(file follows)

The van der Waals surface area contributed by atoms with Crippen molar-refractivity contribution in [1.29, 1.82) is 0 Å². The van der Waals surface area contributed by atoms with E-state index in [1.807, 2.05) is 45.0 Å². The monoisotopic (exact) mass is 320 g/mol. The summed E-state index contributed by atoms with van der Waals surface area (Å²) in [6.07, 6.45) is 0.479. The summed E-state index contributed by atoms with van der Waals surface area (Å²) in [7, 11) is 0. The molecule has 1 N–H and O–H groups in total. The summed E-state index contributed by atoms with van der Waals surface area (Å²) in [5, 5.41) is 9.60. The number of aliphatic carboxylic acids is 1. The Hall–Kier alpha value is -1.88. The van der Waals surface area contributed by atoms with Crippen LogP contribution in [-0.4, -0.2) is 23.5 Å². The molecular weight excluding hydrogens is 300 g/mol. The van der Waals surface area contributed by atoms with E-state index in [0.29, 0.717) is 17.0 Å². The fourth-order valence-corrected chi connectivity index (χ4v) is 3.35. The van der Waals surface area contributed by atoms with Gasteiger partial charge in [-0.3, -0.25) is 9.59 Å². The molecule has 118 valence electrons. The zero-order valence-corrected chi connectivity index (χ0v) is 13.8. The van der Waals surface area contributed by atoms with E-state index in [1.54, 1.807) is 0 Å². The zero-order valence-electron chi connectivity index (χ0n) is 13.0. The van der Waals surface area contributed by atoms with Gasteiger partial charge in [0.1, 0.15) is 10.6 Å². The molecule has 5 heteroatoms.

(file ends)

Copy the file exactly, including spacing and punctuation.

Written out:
The van der Waals surface area contributed by atoms with Crippen molar-refractivity contribution in [1.29, 1.82) is 0 Å². The van der Waals surface area contributed by atoms with E-state index in [1.807, 2.05) is 45.0 Å². The monoisotopic (exact) mass is 320 g/mol. The summed E-state index contributed by atoms with van der Waals surface area (Å²) in [6.07, 6.45) is 0.479. The summed E-state index contributed by atoms with van der Waals surface area (Å²) in [7, 11) is 0. The molecule has 1 N–H and O–H groups in total. The summed E-state index contributed by atoms with van der Waals surface area (Å²) in [5, 5.41) is 9.60. The number of aliphatic carboxylic acids is 1. The Hall–Kier alpha value is -1.88. The van der Waals surface area contributed by atoms with Crippen LogP contribution in [-0.4, -0.2) is 23.5 Å². The molecular weight excluding hydrogens is 300 g/mol. The van der Waals surface area contributed by atoms with E-state index in [0.29, 0.717) is 17.0 Å². The fourth-order valence-corrected chi connectivity index (χ4v) is 3.35. The van der Waals surface area contributed by atoms with Gasteiger partial charge in [-0.3, -0.25) is 9.59 Å². The molecule has 118 valence electrons. The zero-order valence-corrected chi connectivity index (χ0v) is 13.8. The van der Waals surface area contributed by atoms with E-state index in [1.54, 1.807) is 0 Å². The zero-order valence-electron chi connectivity index (χ0n) is 13.0. The van der Waals surface area contributed by atoms with Gasteiger partial charge in [0.1, 0.15) is 10.6 Å². The molecule has 5 heteroatoms.